Gemma Fay, the Scotland captain, has called on the Scottish Football Association to give professional contracts to members of the women's national squad.

Speaking after her side were denied a place in the European Championship next summer by a 122nd-minute goal in Madrid, Fay said the Scots would fall further and further off the pace if the SFA did not follow the lead of the Football Association in England.

As things stand, most of the squad have full-time jobs yet still train seven or eight times a week before and after work. Fay, who won her 150th cap against Spain on Wednesday night, said: "It's time for somebody to step up and show they actually believe in us.

"If the SFA want us to continue to compete at this level they need to fund us. Our ranking in Europe and the world is ridiculously high for an amateur side. We're ahead of teams of full-time professionals.

"All of that Spanish team are professionals and we played them off the park at times. There's only so long you can continue to do that. A level playing field would be nice.

"When we played France, who topped our group, they practically had the entire Olympique Lyonnais team [and] their annual budget is £2.5m. We've got a postie, a lab worker, an accountant and some students.

"That isn't fair. I know life is not fair, but we need the SFA to believe in us a bit more and allow us to be the best we can be. If they do, we will give them blood, sweat and tears in return."

The mood in the Scottish camp was still morose as they flew back to Edinburgh yesterday. They were ahead three times over the two legs at Hampden and Las Rosas, but each time Spain pegged them back. Then, after Fay had saved a penalty from Veroncia Boquete in the 118th minute, the same player fired in a last-gasp shot which deflected off the foot of Scotland defender Rachel Small. It was the only time Spain had the lead.

The margin between failing and succeeding could not have been more pronounced, and Fay, who also saved a penalty in the first leg at Hampden, revealed that the German referee Bibana Steinhaus believed Scotland had qualified when she blew the final whistle immediately after Boquete's goal.

"She couldn't understand why we weren't celebrating – she thought we'd gone through on away goals," said the Celtic goalkeeper.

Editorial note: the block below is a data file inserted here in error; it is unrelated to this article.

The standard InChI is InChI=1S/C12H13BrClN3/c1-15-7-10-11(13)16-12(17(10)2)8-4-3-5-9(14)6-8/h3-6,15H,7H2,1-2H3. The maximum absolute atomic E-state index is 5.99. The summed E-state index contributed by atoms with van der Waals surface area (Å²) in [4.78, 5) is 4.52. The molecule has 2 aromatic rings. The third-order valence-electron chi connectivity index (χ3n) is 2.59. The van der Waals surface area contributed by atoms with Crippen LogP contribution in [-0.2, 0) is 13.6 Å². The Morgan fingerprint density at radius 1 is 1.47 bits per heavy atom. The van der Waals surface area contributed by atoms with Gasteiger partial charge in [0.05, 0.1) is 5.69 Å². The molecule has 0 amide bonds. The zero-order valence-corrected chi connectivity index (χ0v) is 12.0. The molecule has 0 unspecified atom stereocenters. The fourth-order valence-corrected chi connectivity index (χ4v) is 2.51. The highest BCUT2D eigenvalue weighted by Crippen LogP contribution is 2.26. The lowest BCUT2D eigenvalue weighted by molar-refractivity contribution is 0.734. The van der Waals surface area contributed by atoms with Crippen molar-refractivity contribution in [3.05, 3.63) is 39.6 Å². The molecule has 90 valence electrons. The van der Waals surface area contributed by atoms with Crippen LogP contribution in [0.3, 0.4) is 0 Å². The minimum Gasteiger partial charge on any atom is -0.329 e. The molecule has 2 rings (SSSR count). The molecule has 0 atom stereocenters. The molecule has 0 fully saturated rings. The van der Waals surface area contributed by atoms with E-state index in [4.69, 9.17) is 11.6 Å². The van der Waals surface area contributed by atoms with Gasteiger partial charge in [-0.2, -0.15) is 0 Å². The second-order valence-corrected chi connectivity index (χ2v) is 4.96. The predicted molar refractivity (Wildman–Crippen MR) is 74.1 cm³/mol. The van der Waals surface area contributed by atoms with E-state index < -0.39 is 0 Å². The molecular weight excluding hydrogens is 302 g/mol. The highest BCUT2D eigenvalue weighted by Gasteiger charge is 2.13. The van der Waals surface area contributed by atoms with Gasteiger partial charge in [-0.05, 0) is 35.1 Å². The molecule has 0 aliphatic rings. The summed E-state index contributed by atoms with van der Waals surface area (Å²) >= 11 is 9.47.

It was an unbelievable misunderstanding by the official, who might not have extended the match for so long when there was no obvious reason for the two added on minutes, had she been aware of the true position.

Scotland were also undermined by the Swiss referee refusing to award a stonewall penalty late in the game at Hampden, but Fay refused to blame the officals.

The 30-year-old goalkeeper will now consider whether it is possible to continue playing for Scotland while holding down a job as a partnership manager with sportscotland.

"At the moment we're all still devastated," she said. "I didn't get much sleep. I was playing the match over in my head and thinking about things we might have done differently.

"It's a real sickener. Football is a game which can give you the best feelings but it can also be the cruellest.

"To go from potential ecstasy to devastation in one second is something I never want to experience again. I said after we lost the Euro play-off on away goals to Russia four years ago that there couldn't be a worse feeling. I have to scrap that now, because this is on a different scale."

"To be honest, I can't even remember the penalty save. But when that happens, and you're deep into the second half of extra time, you think you've done enough. You couldn't have written that script.

"Everyone had visualised being in Sweden. We're all in shock because not one of us believed we weren't going to be there. When you truly believe in something and it doesn't happen it's difficult."

Rachel Corsie, the Glasgow City captain who was stretchered off in the second half, will have a scan on a knee today to assess the damage.